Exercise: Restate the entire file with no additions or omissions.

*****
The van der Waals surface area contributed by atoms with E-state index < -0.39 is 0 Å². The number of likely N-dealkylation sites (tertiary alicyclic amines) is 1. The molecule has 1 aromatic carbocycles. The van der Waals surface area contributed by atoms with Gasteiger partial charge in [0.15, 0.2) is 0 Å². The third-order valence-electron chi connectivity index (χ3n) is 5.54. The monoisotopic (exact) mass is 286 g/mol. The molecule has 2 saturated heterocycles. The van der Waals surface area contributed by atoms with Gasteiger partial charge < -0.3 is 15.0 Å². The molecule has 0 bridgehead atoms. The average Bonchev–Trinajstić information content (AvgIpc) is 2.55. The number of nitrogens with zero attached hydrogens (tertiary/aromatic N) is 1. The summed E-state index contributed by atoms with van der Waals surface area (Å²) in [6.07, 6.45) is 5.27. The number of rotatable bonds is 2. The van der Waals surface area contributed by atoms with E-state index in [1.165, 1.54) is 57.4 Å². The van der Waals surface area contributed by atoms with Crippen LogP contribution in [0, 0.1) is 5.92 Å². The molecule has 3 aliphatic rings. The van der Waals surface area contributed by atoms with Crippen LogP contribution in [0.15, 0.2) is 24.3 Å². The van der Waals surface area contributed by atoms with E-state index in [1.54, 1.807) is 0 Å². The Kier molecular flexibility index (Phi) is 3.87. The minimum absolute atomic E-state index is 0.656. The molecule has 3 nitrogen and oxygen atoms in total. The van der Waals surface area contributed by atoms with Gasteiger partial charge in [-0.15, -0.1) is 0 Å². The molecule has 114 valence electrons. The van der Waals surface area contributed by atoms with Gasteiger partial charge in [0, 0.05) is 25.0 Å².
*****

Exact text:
The van der Waals surface area contributed by atoms with E-state index < -0.39 is 0 Å². The number of likely N-dealkylation sites (tertiary alicyclic amines) is 1. The molecule has 1 aromatic carbocycles. The van der Waals surface area contributed by atoms with Gasteiger partial charge in [0.15, 0.2) is 0 Å². The third-order valence-electron chi connectivity index (χ3n) is 5.54. The monoisotopic (exact) mass is 286 g/mol. The molecule has 2 saturated heterocycles. The van der Waals surface area contributed by atoms with Gasteiger partial charge < -0.3 is 15.0 Å². The molecule has 0 bridgehead atoms. The average Bonchev–Trinajstić information content (AvgIpc) is 2.55. The number of nitrogens with zero attached hydrogens (tertiary/aromatic N) is 1. The summed E-state index contributed by atoms with van der Waals surface area (Å²) in [6.07, 6.45) is 5.27. The number of rotatable bonds is 2. The van der Waals surface area contributed by atoms with E-state index in [1.165, 1.54) is 57.4 Å². The van der Waals surface area contributed by atoms with Crippen LogP contribution in [0, 0.1) is 5.92 Å². The molecule has 3 aliphatic rings. The van der Waals surface area contributed by atoms with Crippen LogP contribution in [0.15, 0.2) is 24.3 Å². The van der Waals surface area contributed by atoms with E-state index in [1.54, 1.807) is 0 Å². The Kier molecular flexibility index (Phi) is 3.87. The minimum absolute atomic E-state index is 0.656. The molecule has 3 nitrogen and oxygen atoms in total. The van der Waals surface area contributed by atoms with Gasteiger partial charge in [-0.15, -0.1) is 0 Å². The molecule has 114 valence electrons. The van der Waals surface area contributed by atoms with Gasteiger partial charge in [0, 0.05) is 25.0 Å².